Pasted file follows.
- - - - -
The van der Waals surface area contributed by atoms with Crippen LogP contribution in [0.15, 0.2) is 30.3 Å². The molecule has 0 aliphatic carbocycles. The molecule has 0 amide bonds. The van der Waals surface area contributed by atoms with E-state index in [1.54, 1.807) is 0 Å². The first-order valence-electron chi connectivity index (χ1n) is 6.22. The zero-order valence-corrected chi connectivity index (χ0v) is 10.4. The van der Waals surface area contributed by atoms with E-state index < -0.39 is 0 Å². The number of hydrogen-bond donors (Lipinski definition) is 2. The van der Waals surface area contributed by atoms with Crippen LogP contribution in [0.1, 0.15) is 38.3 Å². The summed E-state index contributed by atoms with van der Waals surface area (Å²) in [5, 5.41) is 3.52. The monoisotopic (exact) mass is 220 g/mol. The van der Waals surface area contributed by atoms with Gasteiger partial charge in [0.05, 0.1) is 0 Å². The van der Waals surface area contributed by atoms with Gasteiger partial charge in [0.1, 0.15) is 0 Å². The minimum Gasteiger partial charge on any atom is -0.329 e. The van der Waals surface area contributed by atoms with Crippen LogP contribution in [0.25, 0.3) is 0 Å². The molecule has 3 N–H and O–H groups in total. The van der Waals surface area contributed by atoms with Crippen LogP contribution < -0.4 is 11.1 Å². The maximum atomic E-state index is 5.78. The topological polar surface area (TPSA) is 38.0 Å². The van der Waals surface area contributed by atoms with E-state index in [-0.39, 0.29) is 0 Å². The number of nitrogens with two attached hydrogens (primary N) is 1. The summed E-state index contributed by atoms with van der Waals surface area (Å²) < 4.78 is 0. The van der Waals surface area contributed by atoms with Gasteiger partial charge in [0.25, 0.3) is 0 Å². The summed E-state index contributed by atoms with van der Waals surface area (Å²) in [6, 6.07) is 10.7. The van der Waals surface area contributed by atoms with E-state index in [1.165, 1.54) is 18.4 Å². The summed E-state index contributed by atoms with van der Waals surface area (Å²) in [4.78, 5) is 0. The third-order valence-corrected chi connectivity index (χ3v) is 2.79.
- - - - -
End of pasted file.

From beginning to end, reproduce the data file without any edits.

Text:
The van der Waals surface area contributed by atoms with Crippen LogP contribution in [0.15, 0.2) is 30.3 Å². The molecule has 0 aliphatic carbocycles. The molecule has 0 amide bonds. The van der Waals surface area contributed by atoms with E-state index in [1.54, 1.807) is 0 Å². The first-order valence-electron chi connectivity index (χ1n) is 6.22. The zero-order valence-corrected chi connectivity index (χ0v) is 10.4. The van der Waals surface area contributed by atoms with E-state index < -0.39 is 0 Å². The number of hydrogen-bond donors (Lipinski definition) is 2. The van der Waals surface area contributed by atoms with Crippen LogP contribution in [0.1, 0.15) is 38.3 Å². The summed E-state index contributed by atoms with van der Waals surface area (Å²) in [5, 5.41) is 3.52. The monoisotopic (exact) mass is 220 g/mol. The van der Waals surface area contributed by atoms with Gasteiger partial charge in [0.05, 0.1) is 0 Å². The van der Waals surface area contributed by atoms with Gasteiger partial charge in [0.1, 0.15) is 0 Å². The minimum Gasteiger partial charge on any atom is -0.329 e. The van der Waals surface area contributed by atoms with Crippen LogP contribution in [0.25, 0.3) is 0 Å². The molecule has 3 N–H and O–H groups in total. The van der Waals surface area contributed by atoms with Crippen LogP contribution < -0.4 is 11.1 Å². The maximum atomic E-state index is 5.78. The topological polar surface area (TPSA) is 38.0 Å². The van der Waals surface area contributed by atoms with E-state index in [-0.39, 0.29) is 0 Å². The number of nitrogens with two attached hydrogens (primary N) is 1. The summed E-state index contributed by atoms with van der Waals surface area (Å²) < 4.78 is 0. The van der Waals surface area contributed by atoms with Gasteiger partial charge in [0.25, 0.3) is 0 Å². The summed E-state index contributed by atoms with van der Waals surface area (Å²) in [6, 6.07) is 10.7. The van der Waals surface area contributed by atoms with E-state index in [1.165, 1.54) is 18.4 Å². The summed E-state index contributed by atoms with van der Waals surface area (Å²) in [4.78, 5) is 0. The third-order valence-corrected chi connectivity index (χ3v) is 2.79.